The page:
It is possible to avoid the sting of the estate tax by fully utilizing each spouse’s estate tax exemption, deferring taxes until the death of the second spouse and completely escaping taxes by gifting properly during life and/or after death.
The common facet of estate planning for everyone, however, is the need to take into consideration the potential tax consequences of estate planning. Both estate taxes and/or gift taxes can reduce the assets in your estate by as much as 55 percent without careful estate planning ahead of time. A basic understanding of how estate and gift taxes operate can help you see the need for thorough estate planning.
Taxes are something you have to pay all of your life, and if you do not plan ahead, they will be something your estates will be paying even after you are gone. So making sure that you get quality estate planning tax advice when you are arranging your final affairs is one way to ensure that your heirs, and not the IRS, receive the bulk of your estate.
While it may be trite to observe that no two individuals are the same, it is not a cliché to say that everyone of us can benefit from estate planning tax advice, if only to learn that we will not have to worry because our estates will not be large enough that a tax is applicable. The estates of those just beginning their careers may not require a lot of estate planning tax avoidance measures, while the estates of their grandparents very well might.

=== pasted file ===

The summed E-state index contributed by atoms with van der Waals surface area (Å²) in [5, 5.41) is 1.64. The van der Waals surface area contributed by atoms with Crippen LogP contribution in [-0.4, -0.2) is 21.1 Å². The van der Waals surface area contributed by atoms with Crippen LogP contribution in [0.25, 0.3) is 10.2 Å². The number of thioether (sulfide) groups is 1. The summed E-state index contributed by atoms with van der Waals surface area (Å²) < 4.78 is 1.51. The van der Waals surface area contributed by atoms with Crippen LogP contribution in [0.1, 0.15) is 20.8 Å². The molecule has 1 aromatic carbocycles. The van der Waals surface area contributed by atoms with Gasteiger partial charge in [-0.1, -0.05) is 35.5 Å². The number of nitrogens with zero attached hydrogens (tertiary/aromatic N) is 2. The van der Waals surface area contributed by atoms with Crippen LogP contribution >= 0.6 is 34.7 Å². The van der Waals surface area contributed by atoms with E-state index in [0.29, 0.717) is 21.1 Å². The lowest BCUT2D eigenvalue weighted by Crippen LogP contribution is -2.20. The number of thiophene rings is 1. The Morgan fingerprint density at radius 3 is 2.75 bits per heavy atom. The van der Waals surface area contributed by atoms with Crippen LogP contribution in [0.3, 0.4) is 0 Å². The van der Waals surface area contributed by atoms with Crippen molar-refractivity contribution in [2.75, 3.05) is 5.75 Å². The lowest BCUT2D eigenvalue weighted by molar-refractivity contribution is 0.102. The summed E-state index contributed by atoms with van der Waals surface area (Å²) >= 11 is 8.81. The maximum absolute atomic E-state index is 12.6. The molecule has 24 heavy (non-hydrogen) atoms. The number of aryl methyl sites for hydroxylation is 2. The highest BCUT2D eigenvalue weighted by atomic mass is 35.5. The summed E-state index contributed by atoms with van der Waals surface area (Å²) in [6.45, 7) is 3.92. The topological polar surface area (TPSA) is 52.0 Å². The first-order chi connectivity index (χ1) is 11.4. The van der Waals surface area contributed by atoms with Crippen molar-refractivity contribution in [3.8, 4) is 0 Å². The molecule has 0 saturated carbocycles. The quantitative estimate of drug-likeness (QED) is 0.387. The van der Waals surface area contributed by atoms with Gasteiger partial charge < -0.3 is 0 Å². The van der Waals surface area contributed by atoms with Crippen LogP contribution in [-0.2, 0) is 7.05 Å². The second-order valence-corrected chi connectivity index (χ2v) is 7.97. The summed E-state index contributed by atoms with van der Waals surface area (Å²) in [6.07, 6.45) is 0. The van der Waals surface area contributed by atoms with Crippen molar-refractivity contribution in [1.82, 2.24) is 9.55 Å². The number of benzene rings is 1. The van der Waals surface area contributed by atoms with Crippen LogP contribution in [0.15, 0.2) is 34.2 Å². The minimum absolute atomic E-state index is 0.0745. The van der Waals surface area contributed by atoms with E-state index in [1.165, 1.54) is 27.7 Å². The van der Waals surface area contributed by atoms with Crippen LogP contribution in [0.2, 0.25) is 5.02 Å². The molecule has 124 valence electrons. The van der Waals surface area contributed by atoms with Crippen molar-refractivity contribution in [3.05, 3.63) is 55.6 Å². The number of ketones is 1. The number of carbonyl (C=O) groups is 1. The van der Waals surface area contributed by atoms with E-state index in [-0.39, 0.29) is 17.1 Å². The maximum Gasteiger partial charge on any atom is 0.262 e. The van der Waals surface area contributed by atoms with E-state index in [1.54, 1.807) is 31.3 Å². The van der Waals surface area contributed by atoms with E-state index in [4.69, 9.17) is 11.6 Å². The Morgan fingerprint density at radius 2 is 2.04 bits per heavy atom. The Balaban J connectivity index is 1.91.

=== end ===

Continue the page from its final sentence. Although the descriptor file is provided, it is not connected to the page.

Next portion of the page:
If you are concerned about whether or not you will need some estate planning tax help, but are not interested in paying an attorney until you are sure you will, your best option would be to find a good estate planning guide and study its it to determine if the total assets in your estate are likely to put it in the taxable category.
If you find that they are, it will be worth your while to discuss with an expert the estate planning tax strategies which will let you preserve as much of your assets as possible for your heirs. These strategies can include things placing your assets into a living so that you can control them during your lifetime, and prevent them from being included in your taxable estate when you die. Having a living trust will also benefit your heirs, because it will exempt you assets from being tied up in the expensive and lengthy probate process.
Getting estate planning tax advice on a continuing basis is important, because you may have to adjust your estate planning strategies as your financial situation and/or the estate tax laws change. Consulting with an estate planning tax expert as your circumstances change will ensure that your heirs are not left with any unpleasant surprises and that your final wishes will be honored as you desired. If you do follow the advice of an estate planning tax professional, make sure that you keep copies of all the estate planning documents. They will be essential in case you have the bad luck to deal with an unqualified party, and your heirs need to prove a claim of negligence.